I didn’t even realize it as it was happening, but as I was going through working in all these different jobs, I put the feminine part of myself away. I felt like I hid it, I buried it. I wouldn’t talk about certain films that I liked; I wouldn’t make certain references, and I didn’t realize how much of that part of myself I had given away in order to get acceptance, until I actually came to Pixar and started to work with women for the first time.
Nothing makes you reflect on who you are more than looking at [the] people [who surround you]. At Pixar, I was working with women who were younger than I was, who were coming up in the industry, and they so unabashedly embraced their femininity. They suggested ideas like, “I like this movie, and I want to do this with this character,” and when they first started doing that, I felt very embarrassed, because I felt like by suggesting this stuff, we were making everybody uncomfortable, and who would want to talk about bras in a movie?
I went to this talk with a woman who had been in the animation industry for a long time, longer than I had. She showed up at this talk and was wearing a suit, and her behavior and her attitude was exactly like mine. She was like, “It’s 9:00 AM. What are we doing talking? We should be at the bar, drinking and hanging out,” and I had this realization that I felt like we were all sort of turning ourselves into men to be accepted, to do the things that we wanted to do. If I turned to women who were younger than me, or any woman, or anybody of any difference, and said, “That’s embarrassing, don’t do that. We just want to fit in,” I would be be falling in line and creating like a copy of people, just for the rest of our lives. Like, we would all sort of conform to the same thing forever.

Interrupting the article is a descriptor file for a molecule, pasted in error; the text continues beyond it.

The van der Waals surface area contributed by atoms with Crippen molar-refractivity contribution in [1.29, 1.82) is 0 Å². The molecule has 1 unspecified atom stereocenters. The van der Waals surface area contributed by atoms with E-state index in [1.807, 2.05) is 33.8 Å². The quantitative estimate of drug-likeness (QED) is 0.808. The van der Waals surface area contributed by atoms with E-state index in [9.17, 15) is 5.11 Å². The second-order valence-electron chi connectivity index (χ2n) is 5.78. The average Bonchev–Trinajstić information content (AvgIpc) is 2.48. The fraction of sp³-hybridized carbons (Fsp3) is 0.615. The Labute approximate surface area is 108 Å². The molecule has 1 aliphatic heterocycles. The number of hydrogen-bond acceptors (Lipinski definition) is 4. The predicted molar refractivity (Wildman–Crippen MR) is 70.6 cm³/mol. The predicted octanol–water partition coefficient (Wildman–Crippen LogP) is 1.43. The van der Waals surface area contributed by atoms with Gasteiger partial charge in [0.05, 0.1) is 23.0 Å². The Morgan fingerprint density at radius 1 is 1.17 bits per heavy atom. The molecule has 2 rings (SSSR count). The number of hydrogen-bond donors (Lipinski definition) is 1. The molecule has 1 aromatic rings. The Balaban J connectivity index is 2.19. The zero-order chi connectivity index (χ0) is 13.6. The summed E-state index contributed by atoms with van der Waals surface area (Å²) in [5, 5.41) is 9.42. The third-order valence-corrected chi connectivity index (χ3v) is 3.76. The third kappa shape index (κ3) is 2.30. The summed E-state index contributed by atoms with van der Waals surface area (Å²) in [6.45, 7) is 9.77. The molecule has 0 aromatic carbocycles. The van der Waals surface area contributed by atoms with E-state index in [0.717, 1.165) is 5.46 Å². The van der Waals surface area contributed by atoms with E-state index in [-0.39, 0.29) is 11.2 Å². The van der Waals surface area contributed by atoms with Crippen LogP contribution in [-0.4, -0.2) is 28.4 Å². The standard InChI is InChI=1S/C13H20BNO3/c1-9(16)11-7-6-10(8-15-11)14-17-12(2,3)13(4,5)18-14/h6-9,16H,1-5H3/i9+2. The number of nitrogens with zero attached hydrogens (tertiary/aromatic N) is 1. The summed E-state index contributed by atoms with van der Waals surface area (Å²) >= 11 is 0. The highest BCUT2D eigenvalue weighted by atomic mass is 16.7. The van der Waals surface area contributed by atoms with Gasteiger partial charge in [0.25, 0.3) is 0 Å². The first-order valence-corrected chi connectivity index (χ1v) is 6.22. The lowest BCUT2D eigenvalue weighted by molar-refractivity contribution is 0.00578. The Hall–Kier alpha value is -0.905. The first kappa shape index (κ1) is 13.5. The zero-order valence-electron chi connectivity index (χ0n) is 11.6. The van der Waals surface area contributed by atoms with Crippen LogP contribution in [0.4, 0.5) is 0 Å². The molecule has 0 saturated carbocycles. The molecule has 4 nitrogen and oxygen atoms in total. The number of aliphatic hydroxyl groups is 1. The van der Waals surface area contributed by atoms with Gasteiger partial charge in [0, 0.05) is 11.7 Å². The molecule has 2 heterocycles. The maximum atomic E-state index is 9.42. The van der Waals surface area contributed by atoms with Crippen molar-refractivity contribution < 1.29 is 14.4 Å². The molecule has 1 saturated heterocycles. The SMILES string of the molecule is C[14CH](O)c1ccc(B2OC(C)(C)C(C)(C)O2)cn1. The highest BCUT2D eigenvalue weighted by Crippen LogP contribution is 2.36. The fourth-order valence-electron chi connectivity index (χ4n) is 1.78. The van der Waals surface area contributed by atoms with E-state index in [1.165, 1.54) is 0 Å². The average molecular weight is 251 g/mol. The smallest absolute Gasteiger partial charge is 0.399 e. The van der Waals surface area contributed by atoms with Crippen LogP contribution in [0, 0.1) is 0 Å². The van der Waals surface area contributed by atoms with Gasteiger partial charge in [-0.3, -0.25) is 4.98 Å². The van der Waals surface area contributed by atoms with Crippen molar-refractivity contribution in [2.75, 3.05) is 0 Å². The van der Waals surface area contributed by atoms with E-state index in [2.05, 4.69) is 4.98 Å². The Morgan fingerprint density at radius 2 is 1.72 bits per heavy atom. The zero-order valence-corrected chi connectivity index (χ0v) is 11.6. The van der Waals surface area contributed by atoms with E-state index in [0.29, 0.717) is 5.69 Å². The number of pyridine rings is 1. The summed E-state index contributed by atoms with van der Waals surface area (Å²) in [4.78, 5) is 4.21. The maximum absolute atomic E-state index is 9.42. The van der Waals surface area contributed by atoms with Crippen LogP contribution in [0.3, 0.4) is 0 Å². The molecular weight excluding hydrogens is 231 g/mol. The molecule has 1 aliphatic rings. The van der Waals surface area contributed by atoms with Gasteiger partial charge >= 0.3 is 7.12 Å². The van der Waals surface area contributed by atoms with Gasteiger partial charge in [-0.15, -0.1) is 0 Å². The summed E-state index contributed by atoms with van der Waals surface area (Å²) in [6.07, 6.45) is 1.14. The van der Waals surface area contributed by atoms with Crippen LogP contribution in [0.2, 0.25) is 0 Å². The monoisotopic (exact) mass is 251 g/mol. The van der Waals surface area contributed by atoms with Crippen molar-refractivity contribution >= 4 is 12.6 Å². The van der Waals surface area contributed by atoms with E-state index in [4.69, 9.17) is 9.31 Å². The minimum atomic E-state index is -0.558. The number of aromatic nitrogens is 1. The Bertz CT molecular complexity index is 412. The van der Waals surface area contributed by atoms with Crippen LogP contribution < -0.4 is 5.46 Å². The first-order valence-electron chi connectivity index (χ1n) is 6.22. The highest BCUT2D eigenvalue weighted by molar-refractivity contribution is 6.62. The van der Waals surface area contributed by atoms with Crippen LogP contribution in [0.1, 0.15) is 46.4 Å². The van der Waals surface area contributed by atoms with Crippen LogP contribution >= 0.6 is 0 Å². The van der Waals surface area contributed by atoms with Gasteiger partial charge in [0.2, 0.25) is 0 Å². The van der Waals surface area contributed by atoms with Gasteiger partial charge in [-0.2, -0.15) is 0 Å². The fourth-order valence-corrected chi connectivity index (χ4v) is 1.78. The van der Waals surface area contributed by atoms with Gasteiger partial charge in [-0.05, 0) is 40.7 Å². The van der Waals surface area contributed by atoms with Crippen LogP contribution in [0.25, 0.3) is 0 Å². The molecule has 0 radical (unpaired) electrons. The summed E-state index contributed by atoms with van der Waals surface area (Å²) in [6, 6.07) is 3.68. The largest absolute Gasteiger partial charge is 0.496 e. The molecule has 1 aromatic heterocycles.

When I realized that, I went back to these women that I worked with and was like, “Tell me more about the bras you would like to put into this movie.” It was very awkward, and I was really bad at it. But I felt like when I did that, a whole new world opened up for me. It was acceptance of myself, and the fact that I was a woman and I work in this business. Also, I felt like I opened the door for other people to be themselves around me, and around the people that I work with. It wasn’t just women. It was people of all different genders, people of all different sexual orientations. I sort of had this epiphany, right as Pixar asked me to make a short. I felt like, all right, that’s what I want to make a short about. So, that was sort of the genesis of Purl. I feel like Purl was a long time coming.
DEADLINE: How did you arrive at a pink ball of yarn, as the main character you’d filter your experience through? Obviously, there are a set of associations attached to yarn that the short touches on—that it’s soft, perhaps feminine, and can easily unravel.
LESTER: On the side, I’ve always really been interested in fabric art— knitting or sewing or crochet or quilting, all sorts of stuff like that. At the time, I was really inspired also by knit bombing. It’s kind of all over the city in San Francisco. You’re walking down the street, and then there’s a bicycle, just covered with yarn. I just was like, “Wow, yarn can really be anything. It can be a sweater, it can be a piece of artwork, it can be made to look like food.” Because of the story, I was really interested in this idea of transformation, and the wish fulfillment of being able to knit yourself another identity, and another persona.